Bottom line: Early-adopter devices using Wi-Fi 6 (such as the first batch of Wi-Fi 6 routers) are limited to the 2.4GHz and 5GHz spectrum, while Wi-Fi 6E-compliant devices will have access to all those juicy 6GHz airwaves. 


What Are the Benefits of Wi-Fi 6E?

The simplest reason that you'll want Wi-Fi 6E? The 6GHz band allows for internet speeds of greater than 1Gbps. Not only that, but the increased spectrum means lower latency (less than one millisecond) for online games, video calls, or virtual computing sessions in which you need instantaneous response to keyboard commands, voices, or mouse clicks. (See more about how we test wireless routers.)


Even with faster connectivity, you'll probably only notice the advantages of Wi-Fi 6E when it comes to home network capacity—which is to say, in the form of less spectrum congestion. Whole-home gigabit coverage and multi-gigabit Wi-Fi capacity means normal homeowners can finally have the kind of next-generation computing experiences we've only seen at venues like vendor demos or at trade shows. Imagine virtual reality gaming anywhere in your house, or participating in augmented reality business presentations, all without any bandwidth drop due to other family members streaming Netflix or neighbors watching YouTube. 


Wi-Fi 6E: What's the Catch?

There is usually a hidden "gotcha" with any new technology that sounds too good to be true. If Wi-Fi 6E has an Achilles' heel, it's that the 6GHz wireless spectrum uses shorter wavelengths. Short wavelengths are great for fast data transfers, but they have a harder time traveling long distances, and they suffer greater interference from physical obstructions like dense walls or floors in a building.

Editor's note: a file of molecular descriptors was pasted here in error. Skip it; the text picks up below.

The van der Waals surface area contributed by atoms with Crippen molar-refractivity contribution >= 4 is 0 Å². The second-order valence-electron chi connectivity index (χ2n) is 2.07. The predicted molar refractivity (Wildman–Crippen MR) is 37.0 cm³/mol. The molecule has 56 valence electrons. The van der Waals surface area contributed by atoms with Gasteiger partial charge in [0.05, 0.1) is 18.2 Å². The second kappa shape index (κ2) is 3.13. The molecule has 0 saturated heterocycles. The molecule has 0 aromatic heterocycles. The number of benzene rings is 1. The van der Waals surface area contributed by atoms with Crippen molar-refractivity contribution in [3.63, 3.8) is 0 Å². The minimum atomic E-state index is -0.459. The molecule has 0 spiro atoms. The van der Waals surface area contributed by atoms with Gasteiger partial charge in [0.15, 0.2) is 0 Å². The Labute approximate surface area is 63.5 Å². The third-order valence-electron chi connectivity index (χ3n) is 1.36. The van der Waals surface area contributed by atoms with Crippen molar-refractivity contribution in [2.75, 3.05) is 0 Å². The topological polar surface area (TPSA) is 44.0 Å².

(Image: Wi-Fi Alliance)


Any real-world Wi-Fi 6E network will likely use both the 6GHz and 5GHz bands to deliver fast, reliable connections throughout a home or office building. It's also entirely possible that future Wi-Fi 6E networks will use a combination of a main Wi-Fi 6E router and one or more Wi-Fi 6E repeaters to create a wireless mesh network that delivers the promised performance of Wi-Fi 6E even in large homes or office buildings with multiple obstructions.


Another potential issue for Wi-Fi 6E: The 6GHz spectrum in the US still has some existing licensed users, and Wi-Fi 6E networks will have to take steps to avoid interference outdoors. This won't be a problem inside your home or office, but if you want to stay connected to your Wi-Fi network while you're in the backyard, a Wi-Fi 6E router will use automated frequency control to prevent interference with other 6GHz band users.